Author and article information

                Allergy Asthma Immunol Res
                Allergy Asthma Immunol Res
                Allergy, Asthma & Immunology Research
                The Korean Academy of Asthma, Allergy and Clinical Immunology; The Korean Academy of Pediatric Allergy and Respiratory Disease
                March 2020
                16 December 2019
                : 12
                : 2
                : 259-273
                [1 ]Applied Meteorology Research Division, National Institute of Meteorological Sciences, Seogwipo, Korea.
                [2 ]Department of Pediatrics, Hanyang University Guri Hospital, Hanyang University College of Medicine, Seoul, Korea.
                Author notes
                Correspondence to Kyu Rang Kim, PhD. Applied Meteorology Research Division, National Institute of Meteorological Sciences, 33 Seohobuk-ro, Seogwipo 63568, Korea. Tel: +82-64-780-6753, Fax: +82-64-738-6515, krk9@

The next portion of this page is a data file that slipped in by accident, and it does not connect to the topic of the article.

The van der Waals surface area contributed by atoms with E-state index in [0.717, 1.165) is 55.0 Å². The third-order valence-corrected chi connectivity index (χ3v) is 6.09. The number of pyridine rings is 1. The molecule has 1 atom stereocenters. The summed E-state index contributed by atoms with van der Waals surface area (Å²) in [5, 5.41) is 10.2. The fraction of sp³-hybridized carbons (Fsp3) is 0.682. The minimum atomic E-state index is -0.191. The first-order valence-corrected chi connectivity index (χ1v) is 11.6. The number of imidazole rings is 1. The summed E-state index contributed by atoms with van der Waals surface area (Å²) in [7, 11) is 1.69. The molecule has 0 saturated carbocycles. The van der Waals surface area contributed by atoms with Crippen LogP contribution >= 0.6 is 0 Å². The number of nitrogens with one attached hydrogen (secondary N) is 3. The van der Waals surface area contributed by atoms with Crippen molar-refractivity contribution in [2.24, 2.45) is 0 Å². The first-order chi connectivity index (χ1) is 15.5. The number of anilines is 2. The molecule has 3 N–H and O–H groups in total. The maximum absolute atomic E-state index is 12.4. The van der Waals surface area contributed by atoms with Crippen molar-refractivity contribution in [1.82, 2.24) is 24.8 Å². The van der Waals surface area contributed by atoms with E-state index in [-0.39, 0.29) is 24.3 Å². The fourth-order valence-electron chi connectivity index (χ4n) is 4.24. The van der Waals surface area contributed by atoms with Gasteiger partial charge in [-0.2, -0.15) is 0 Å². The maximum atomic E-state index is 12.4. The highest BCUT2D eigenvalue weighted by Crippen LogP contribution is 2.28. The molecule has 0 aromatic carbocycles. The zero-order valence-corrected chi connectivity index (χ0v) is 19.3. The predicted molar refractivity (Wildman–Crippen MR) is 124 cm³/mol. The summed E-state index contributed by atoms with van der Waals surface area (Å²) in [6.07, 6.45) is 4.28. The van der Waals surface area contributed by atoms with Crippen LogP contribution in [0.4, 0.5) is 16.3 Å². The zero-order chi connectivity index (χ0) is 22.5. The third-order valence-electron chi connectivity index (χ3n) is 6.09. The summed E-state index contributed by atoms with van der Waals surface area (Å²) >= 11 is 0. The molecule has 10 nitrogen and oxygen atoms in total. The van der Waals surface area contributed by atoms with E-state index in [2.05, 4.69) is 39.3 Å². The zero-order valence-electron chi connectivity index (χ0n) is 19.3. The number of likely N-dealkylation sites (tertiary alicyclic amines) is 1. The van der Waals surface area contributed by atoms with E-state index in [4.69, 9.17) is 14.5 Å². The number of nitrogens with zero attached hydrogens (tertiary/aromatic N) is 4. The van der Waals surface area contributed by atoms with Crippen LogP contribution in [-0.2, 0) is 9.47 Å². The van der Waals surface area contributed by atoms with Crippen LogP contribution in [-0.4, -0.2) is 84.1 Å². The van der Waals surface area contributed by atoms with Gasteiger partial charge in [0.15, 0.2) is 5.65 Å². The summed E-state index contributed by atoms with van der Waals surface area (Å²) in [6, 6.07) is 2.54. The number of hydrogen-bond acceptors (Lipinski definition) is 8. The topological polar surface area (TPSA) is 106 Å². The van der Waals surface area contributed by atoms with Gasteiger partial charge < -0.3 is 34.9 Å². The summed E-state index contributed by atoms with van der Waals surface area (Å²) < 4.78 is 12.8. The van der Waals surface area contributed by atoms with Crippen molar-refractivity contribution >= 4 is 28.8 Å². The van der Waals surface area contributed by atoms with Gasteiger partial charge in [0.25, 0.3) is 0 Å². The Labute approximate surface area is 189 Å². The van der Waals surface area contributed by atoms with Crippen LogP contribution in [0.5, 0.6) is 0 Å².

Correspondence to Jae-Won Oh, MD, PhD. Department of Pediatrics, Hanyang University Guri Hospital, Hanyang University College of Medicine, 153 Gyeongchun-ro, Guri 11923, Korea. Tel: +82-31-560-2257, Fax: +82-31-552-9493, jaewonoh@
                Copyright © 2020 The Korean Academy of Asthma, Allergy and Clinical Immunology • The Korean Academy of Pediatric Allergy and Respiratory Disease

                This is an Open Access article distributed under the terms of the Creative Commons Attribution Non-Commercial License ( which permits unrestricted non-commercial use, distribution, and reproduction in any medium, provided the original work is properly cited.

                Original Article


                pollen, seasons, rhinitis, allergic, seasonal, climate, oak, japanese cedar, birch, ragweed, mugwort